Day 12 – Rochester to Central London

To WESTMINSTER

GREEN PARK

The weather was back to the sun I had enjoyed (sometimes too much) over the preceeding 10 days. I travelled from Rochester the land of Charles Dickens via the National Cycle Network Routes 1 and 4 right into the city of London. Congratulations to Sustrans for an excellently signed route – I lost my way just briefly once and on one section across the Dartford Marshes it was a little rough.

The route took me past numerous landmarks, which I enjoyed and finally I made my way to my three main objectives:

Sir Winston Churchill’s statue in Parliament Square.

General de Gaulle’s statue in Carlton Gardens

The Bomber Command Memorial in Green Park.

 

Today's Route

Statue of Winston Churchill, Parliament Square

In the 1950s, Churchill was shown plans for the redevelopment of Parliament Square, he drew a circle in the north-east corner and declared: “That is where my statue will go.”

The statue itself cost £30,000 and was unveiled on 1 November 1973 by Clementine, Baroness Spencer-Churchill, Winston Churchill’s widow.

The Queen did attend the ceremony and gave a speech in which she mentioned that Churchill had turned down a dukedom because he wanted to spend his remaining years in the House of Commons

Statue of Charles de Gaulle, Cromwell Gardens

In 1920, the London school for French students settled at Cromwell Gardens, in front of the Victoria and Albert Museum.

The building became the headquarter of the Free French Air Forces during the Second World War, and the pupils of the school were evacuated in Lake District. The Nazi bombardments on London destroyed a wing of the school, but it was rebuilt later.

In 1980, it took the name of « lycée français Charles de Gaulle » to pay tribute to the General who lived in London during the Second World War.

This statue was built in 1993, near the headquarters of Free French Forces. It’s a work of Angela Conner. The statue was erected by a public subscription headed by Winston Churchill’s daughter, Lady Soames.

The inscription, carved into the plinth and picked out in gold reads:

« Charles / De Gaulle / 1890 – 1970 ».

At the base of the plinth is a bronze plaque that reads:

« This statue was unveiled by / Her Majesty Queen Elizabeth / The Queen Mother / on 23 June 1993 / Sculptor Angela Connor / Architect Bernard Wiehahn ».

RAF Bomber Command Memorial

The Royal Air Force Bomber Command Memorial is a memorial in Green Park, London, commemorating the crews of RAF Bomber Command who embarked on missions during the Second World War.[1] The memorial, located on Piccadilly near Hyde Park Corner, was built to mark the sacrifice of 55,573 aircrew from Britain, Canada, Czechoslovakia, Poland and other countries of the Commonwealth,[2] as well as civilians of all nations killed during raids.[3]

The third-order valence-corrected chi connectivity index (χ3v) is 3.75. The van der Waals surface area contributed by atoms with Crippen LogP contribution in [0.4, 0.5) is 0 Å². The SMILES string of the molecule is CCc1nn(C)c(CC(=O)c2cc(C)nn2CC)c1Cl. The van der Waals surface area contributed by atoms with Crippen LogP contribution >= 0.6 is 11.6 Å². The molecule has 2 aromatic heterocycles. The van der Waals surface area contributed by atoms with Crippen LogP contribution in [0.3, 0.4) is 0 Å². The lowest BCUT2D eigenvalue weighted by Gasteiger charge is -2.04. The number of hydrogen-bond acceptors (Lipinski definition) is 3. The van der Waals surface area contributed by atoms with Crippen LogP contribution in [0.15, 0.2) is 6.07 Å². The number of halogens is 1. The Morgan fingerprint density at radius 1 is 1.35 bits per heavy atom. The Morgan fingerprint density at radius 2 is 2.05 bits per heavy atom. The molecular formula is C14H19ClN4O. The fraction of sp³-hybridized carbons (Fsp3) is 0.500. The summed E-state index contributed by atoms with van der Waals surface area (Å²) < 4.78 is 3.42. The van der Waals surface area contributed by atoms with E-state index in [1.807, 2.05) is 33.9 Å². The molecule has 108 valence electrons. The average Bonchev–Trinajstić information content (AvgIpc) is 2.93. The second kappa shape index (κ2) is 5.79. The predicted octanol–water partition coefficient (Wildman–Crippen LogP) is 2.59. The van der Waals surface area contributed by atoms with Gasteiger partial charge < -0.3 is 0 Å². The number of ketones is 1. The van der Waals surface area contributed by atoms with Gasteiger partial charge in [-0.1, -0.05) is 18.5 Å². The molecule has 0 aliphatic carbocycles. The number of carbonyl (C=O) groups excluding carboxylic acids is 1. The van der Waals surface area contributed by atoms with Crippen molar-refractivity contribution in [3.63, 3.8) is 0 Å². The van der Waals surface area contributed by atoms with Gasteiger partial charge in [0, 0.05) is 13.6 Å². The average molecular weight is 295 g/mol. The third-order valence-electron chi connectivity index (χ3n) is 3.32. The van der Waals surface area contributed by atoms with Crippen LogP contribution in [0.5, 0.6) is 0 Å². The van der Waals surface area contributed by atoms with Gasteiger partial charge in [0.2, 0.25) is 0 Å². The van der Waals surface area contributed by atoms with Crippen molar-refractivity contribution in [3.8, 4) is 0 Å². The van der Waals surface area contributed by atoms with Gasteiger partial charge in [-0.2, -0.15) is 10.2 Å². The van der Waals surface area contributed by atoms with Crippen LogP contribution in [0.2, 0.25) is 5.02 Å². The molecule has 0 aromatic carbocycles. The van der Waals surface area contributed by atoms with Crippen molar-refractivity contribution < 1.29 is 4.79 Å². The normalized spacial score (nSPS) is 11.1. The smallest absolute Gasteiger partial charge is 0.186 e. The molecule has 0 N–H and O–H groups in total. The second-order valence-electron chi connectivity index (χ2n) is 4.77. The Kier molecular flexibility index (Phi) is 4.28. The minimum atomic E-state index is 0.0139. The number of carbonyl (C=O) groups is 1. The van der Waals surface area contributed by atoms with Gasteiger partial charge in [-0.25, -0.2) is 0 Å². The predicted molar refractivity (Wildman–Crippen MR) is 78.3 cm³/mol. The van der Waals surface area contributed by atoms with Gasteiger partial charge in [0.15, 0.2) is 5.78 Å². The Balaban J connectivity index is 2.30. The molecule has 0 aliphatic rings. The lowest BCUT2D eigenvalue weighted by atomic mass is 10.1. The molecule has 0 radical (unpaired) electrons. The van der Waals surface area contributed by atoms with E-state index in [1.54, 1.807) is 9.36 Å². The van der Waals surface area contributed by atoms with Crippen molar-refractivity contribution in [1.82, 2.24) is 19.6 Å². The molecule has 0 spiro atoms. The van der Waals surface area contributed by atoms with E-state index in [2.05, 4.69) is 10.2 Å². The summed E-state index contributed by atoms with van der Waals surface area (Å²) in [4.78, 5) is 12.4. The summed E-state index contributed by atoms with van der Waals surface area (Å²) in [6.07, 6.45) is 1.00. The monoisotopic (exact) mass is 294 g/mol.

Queen Elizabeth II unveiled the memorial on 28 June 2012, the year of her Diamond Jubilee.[4]

The controversy over the tactics employed by RAF Bomber Command during the Second World War meant that an official memorial to the aircrews had been delayed for many years. Despite describing bombers as “the means of victory” in 1940, British prime minister Winston Churchill did not mention Bomber Command in his speech at the end of the war.

An appeal was made for £5.6 million to build the memorial, and funding came from donations made by the public, as well as substantial amounts from Lord Ashcroft and businessmen John Caudwell and Richard Desmond.Robin Gibb, the singer, became a key figure behind the appeal, working alongside Jim Dooley to raise funds and have the memorial built.

Liam O’Connor designed the memorial, built of Portland stone, which features a bronze 9-foot (2.7 m) sculpture of seven aircrew, designed by the sculptor Philip Jackson to look as though they have just returned from a bombing mission and left their aircraft.

The plinth of the memorial is inscribed with the following text by Pericles: “Freedom is the sure possession of those alone who have the courage to defend it.”

View from the Handlebars

Statistics and Route

Progress

Distance -1353km
Climbing 10405 metres
83 hours in the Saddle
  • Completed
  • To do

Where to Tomorrow?

Ampthill

Heading North – leaving the big city behind and also dropping in at the De Haviland Museum in London Colney to visit the Vice Chairman, Ralph STEINER

Hey - What about you?

Join the conversation.

I could never do justice to London during the war and so for that reason, I just concentrated on three memorials.

Please feel free to make any observations you wish.

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SOURCES:

https://en.wikipedia.org/wiki/RAF_Bomber_Command_Memorial

https://en.wikipedia.org/wiki/Statue_of_Winston_Churchill,_Parliament_Square

https://degaulleinlondon.wordpress.com/category/the-places/

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Thank you to Tom LEWIS, Doug CONSIDINE and Philippe COLLIN all of whom have given generously in the last couple of days.

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1 comment

  1. Loving the bronze statues……awesome sight I’m sure!
    Better weather today hope tomorrow goes well!
    Onwards and forwards ?‍♀️?